Housing market is showing signs of hope

If you’ve been distracted by the federal government shutdown, political dysfunction, stock-market volatility and reports of rising mortgage rates, it wouldn’t be surprising if you concluded: No way is this a good time to even think about buying a house or putting one on the market. Things are too crazy. Nobody’s paying attention to real estate anyway.

But take another look. Some of the real-estate fundamentals have been changing for the better. Take mortgages. They’ve gotten cheaper. As of last week, you could readily find conventional rates averaging 3.87 percent for five-year adjustable-rate home loans, or conventional 30-year loans at fixed rates of 4.45 percent, according to investor Freddie Mac. That compares with late last year, when they were at 5 percent or higher, depending on an applicant’s credit profile.

Sure, rates are slightly higher than they were a year ago, when the 30-year fixed rate averaged 4.2 percent. And yes, when you take out a five-year adjustable loan, your payments are fixed for the first 60 months and then are subject to adjustments — up or down — once a year. So you take on future rate risk in exchange for a super low rate the first five years.

But combined with other recent trends — growing inventories of homes available for sale, slower price inflation and even modest price reductions — the decline in mortgage rates should be encouraging for anyone seriously in the market for a home. And even for heads-up owners looking to sell.

Consider:

  • New mortgage applications of home buyers nationwide during the week that ended Jan. 11 soared to their highest level since 2010 — and were 9 percent higher than they were the week before, according to the Mortgage Bankers Association. Clearly the word is out among buyers who learned about the rate declines: They’ve been rushing to nail down financing at a brisker pace than is typical for this time of year.

read more at: https://tucson.com/business/kenneth-harney-housing-market-is-showing-signs-of-hope/article_c8e7860e-bae4-50fe-aab6-37d7b981a7af.html

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24 Million Mortgage and Bank Loan Docs leaked online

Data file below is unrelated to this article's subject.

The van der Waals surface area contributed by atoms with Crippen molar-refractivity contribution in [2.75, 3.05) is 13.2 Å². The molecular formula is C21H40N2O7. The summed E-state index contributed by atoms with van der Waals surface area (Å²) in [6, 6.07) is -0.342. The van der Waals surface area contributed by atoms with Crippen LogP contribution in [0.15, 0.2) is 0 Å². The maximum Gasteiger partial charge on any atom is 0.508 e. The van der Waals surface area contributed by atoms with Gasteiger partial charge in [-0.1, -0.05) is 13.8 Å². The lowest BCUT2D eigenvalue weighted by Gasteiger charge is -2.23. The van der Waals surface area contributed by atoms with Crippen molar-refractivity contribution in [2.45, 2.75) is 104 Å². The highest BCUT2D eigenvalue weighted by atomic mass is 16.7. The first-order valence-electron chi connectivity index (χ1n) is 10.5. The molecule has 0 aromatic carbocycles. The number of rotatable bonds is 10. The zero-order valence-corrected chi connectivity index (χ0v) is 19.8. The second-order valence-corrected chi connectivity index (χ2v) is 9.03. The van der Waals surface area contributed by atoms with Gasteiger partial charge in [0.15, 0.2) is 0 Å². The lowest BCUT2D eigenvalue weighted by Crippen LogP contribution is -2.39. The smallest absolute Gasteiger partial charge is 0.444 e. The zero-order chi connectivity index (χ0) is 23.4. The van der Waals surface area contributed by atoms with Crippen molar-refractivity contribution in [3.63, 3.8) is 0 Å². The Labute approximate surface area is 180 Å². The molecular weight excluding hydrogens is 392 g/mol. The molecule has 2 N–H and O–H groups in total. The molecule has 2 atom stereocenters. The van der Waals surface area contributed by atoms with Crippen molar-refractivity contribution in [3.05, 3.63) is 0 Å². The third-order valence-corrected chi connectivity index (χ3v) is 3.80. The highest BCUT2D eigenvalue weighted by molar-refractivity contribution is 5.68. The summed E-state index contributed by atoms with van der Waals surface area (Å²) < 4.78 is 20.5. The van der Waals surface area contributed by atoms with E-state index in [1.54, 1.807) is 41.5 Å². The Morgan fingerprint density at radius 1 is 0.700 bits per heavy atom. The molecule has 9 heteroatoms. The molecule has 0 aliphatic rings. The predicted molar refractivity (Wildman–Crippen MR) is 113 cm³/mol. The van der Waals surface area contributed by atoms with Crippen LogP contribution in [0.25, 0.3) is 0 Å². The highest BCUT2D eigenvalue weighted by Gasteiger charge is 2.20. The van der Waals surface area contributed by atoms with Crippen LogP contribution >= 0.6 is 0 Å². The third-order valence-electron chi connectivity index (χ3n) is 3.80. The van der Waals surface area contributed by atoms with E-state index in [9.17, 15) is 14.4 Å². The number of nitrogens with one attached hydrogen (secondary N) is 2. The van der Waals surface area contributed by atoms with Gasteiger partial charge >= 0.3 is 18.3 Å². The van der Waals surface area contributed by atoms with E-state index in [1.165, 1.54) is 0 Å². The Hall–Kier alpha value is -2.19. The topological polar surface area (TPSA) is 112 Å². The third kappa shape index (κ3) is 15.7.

A trove of more than 24 million financial and banking documents, representing tens of thousands of loans and mortgages from some of the biggest banks in the U.S., has been found online after a server security lapse.

 

The server, running an Elasticsearch database, had more than a decade’s worth of data, containing loan and mortgage agreements, repayment schedules and other highly sensitive financial and tax documents that reveal an intimate insight into a person’s financial life.

 

But it wasn’t protected with a password, allowing anyone to access and read the massive cache of documents.

 

It’s believed that the database was only exposed for two weeks — but long enough for independent security researcher Bob Diachenko to find the data. At first glance, it wasn’t immediately known who owned the data. After we inquired with several banks whose customers information was found on the server, the database was shut down on January 15.

read more at: https://www.huffingtonpost.com/entry/bank-loan-mortgage-documents-leaked_us_5c4979ade4b0287e5b881162

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Is your RE agent looking our for your, or someone else

When you’re involved in a real-estate transaction, do you assume that the realty agents are required to represent the best interests of the home buyer or seller with whom they are working?

The Consumer Federation of America recently posed that question to a national survey sample of adults, and 50 percent answered yes. Another 16 percent said “yes, almost always.” So two-thirds of consumers in the survey had roughly the same impression.

But a new report from the Consumer Federation, an umbrella group representing nearly 300 local and state consumer organizations, suggests that it’s not necessarily so. The reality, according to the study, is that “real estate agents often are not required by law to represent the interests of buyers or sellers.” As a result, sometimes things can go seriously awry.

Among the common forms of representation examined in the CFA study:

Single agent. In this case, the agent works solely for the client and has a fiduciary responsibility to the client.

Subagent. This is where the agent works with the buyer but has a fiduciary duty to the seller.

Transactional agent. In this case, the agent works with both the buyer and seller to facilitate a sale but has no fiduciary responsibility to either party.

Dual agency. The study describes this as an arrangement whereby “the agent somehow is expected to represent the interest of both the seller and the buyer in a home purchase.”

“The Holy Grail is to capture the entire commission,” Brobeck told me. “The listing agent might say to the seller, we’ve got a hot buyer for your house” who happens to be a colleague.

read more at: https://www.telegram.com/news/20181220/kenneth-harney-is-your-realty-agent-looking-out-for-you-or-someone-else

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